With Governor Meyner’s second term ending, state Democratic leaders divided over a successor. Hughes, backed by Lord, the Mercer County chair­man, became a compromise choice, and the leaders from the other coun­ties accepted him in February 1961. His Republican opponent was James P. Mitchell, who had been secretary of labor under President Dwight D. Eisen­hower. Since both candidates were Roman Catholics, New Jersey was assured of its first governor of that faith one year after John F. Kennedy was elected as the country’s first Catholic president. Mitchell was better known, but Hughes was a better campaigner. Hughes’s heartiness, wit, familiarity with state problems, criticism of Mitchell for refusing to debate, and tactful iden­tification with Meyner’s achievements generated considerable momentum. Mitchell, handicapped by a broken leg, waged a lackluster campaign. On November 7, 1961, in a major upset, Hughes defeated Mitchell, 1,084,194 votes to 1,049,274. But the legislature remained divided, the senate under Republi­can control and the general assembly under the Democrats.

Hughes’s basic first-term problem was to expand state operations ade­quately to serve a rapidly growing population. He was constrained by the narrowness of his electoral mandate, by limited revenue due to lack of a broad-based tax, by county political organizations wary of gubernatorial power, and by a public uneducated to state needs. He stumped ceaselessly to build public support for the expansion of governmental operations and other policies he generally termed “Northern Democratic liberalism.” By negotiating realistically, he got Republican senate leaders to cooperate on compromise legislation, even though he was feuding with them over their “advise and consent” role on his nominations and vowing to destroy their “vicious” caucus.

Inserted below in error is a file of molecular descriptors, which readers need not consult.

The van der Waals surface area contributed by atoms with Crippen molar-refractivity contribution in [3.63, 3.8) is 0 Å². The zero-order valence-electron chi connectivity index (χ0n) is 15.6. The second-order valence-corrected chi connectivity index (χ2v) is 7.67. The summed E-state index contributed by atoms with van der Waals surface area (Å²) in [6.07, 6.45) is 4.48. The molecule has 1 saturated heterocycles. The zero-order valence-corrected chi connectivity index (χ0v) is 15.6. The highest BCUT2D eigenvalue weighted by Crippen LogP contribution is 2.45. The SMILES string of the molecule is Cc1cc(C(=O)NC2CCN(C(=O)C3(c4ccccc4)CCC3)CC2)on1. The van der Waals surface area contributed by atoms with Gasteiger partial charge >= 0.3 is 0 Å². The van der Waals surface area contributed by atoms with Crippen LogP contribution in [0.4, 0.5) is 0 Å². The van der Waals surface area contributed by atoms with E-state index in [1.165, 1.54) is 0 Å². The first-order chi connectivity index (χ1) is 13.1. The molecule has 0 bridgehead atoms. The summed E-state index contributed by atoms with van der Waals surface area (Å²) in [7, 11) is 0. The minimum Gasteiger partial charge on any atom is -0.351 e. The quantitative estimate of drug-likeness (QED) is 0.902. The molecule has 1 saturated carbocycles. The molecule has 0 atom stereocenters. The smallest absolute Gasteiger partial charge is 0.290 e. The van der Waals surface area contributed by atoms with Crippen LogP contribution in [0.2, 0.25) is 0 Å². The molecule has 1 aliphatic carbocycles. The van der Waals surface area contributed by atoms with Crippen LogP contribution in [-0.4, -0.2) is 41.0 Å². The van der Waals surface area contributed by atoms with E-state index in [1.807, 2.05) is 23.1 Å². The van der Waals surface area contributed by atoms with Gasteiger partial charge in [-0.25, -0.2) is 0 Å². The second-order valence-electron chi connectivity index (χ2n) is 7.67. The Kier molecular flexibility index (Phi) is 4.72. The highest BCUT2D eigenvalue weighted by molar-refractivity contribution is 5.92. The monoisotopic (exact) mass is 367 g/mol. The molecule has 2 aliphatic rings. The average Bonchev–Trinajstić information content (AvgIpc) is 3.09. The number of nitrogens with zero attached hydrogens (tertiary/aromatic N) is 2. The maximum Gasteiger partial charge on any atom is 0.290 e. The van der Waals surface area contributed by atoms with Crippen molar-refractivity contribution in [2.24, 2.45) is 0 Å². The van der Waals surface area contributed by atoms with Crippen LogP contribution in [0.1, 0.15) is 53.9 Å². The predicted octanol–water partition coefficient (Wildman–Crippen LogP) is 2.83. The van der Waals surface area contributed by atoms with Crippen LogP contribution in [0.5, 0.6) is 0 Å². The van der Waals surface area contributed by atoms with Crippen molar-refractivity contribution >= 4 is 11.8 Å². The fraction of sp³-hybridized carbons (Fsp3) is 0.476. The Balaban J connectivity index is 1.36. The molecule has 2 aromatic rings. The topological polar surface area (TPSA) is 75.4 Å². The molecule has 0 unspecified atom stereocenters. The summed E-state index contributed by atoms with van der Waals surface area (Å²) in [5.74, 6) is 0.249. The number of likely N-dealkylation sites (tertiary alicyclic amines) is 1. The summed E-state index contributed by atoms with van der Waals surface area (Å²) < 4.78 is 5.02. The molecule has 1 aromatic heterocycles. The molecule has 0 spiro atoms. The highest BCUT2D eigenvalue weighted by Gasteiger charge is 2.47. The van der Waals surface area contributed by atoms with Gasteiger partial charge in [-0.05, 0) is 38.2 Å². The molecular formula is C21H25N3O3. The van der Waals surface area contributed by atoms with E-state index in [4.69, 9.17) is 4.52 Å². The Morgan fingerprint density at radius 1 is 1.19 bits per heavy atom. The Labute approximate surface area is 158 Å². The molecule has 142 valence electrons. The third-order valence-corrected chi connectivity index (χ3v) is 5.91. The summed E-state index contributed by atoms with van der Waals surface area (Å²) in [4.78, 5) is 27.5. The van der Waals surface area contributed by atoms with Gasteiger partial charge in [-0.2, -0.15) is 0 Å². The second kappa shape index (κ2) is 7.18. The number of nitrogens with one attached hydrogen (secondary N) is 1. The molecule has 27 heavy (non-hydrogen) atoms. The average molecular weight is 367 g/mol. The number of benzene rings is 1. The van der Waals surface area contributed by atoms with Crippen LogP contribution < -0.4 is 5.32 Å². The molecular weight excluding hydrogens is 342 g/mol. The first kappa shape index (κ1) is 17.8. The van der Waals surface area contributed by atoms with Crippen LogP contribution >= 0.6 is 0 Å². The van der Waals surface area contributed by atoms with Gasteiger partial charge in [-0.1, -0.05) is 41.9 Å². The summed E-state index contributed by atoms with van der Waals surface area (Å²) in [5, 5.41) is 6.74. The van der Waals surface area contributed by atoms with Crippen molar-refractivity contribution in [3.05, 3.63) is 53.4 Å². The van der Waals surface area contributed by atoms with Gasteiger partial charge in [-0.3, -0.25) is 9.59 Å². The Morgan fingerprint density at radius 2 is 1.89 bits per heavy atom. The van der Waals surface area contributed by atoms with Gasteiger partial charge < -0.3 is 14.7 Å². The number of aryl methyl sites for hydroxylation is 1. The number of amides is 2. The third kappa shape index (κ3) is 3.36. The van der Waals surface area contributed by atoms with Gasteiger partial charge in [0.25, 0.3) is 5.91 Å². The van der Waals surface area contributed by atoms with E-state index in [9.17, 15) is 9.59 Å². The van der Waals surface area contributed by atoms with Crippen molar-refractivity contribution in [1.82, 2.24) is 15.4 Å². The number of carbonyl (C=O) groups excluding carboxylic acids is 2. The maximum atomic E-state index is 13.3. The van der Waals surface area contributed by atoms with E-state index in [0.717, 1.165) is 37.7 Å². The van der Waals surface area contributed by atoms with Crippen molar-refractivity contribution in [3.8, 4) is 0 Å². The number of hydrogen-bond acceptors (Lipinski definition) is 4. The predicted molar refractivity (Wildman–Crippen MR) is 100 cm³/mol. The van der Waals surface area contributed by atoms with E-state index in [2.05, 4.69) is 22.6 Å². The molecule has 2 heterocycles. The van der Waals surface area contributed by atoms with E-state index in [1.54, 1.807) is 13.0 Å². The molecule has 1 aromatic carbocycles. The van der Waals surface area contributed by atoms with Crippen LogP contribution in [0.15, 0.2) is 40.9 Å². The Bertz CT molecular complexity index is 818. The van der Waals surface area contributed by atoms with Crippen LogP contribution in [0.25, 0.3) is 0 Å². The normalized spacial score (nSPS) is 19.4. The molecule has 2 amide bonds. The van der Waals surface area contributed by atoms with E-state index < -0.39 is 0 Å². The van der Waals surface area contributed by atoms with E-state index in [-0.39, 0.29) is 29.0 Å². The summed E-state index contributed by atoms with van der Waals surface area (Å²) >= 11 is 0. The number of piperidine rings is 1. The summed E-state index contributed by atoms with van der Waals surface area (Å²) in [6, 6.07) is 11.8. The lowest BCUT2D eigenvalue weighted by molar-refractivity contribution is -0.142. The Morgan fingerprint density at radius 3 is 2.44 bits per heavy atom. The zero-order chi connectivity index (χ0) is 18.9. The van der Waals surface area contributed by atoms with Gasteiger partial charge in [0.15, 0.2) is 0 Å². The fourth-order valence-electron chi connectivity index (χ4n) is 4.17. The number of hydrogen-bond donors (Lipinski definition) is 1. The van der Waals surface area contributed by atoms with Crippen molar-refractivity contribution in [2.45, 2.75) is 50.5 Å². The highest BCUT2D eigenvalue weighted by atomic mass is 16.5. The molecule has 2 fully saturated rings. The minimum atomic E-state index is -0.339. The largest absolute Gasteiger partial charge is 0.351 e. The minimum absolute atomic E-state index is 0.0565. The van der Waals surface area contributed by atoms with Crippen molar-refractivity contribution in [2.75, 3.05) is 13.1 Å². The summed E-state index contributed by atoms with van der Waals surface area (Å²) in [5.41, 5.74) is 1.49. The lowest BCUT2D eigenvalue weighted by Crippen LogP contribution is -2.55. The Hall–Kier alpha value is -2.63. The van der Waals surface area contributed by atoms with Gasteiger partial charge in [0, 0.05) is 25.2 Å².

His essential optimism helped him survive the voters’ decisive rejection of his $750 million capital construction bond referendum in November 1963, for which he campaigned exhaustively and through which he hoped to defer the tax question and aid the state’s economy. In that election the Democrats lost fourteen legislative seats; former governor Meyner virtually declared his willingness to be the next Democratic gubernatorial candidate if Hughes chose not to run again, and the archcritical Newark Evening News called for Hughes’s resignation. Rebounding, he proposed an income tax on February 3, 1964, to finance his record $590 million budget for 1964 – 65. His proposal stimulated debate but got nowhere.

In Hughes’s first term he provided swift emergency relief to the sea­shore after a severe storm battered it in March 1962; suspended land sales in the Hackensack Meadows pending resolution of title claims; created the Commission to Study Meadowlands Development in May 1963, appointing Meyner as chairman; brought the Democratic National Convention for the first time to New Jersey (Atlantic City, August 1964); vetoed a bill requiring children in public schools to salute the flag and pledge allegiance in contra­vention to a United States Supreme Court ruling (June 1964); secured the takeover of the Hudson and Manhattan Railroad by the Port of New York Authority in return for approval of the construction of the World Trade Cen­ter; formed a citizens’ committee, headed by Princeton University president Robert F. Goheen, to examine public higher education; and supported police behavior during civil disorders in Jersey City and Paterson, meanwhile urg­ing social reforms to eliminate causes of discontent.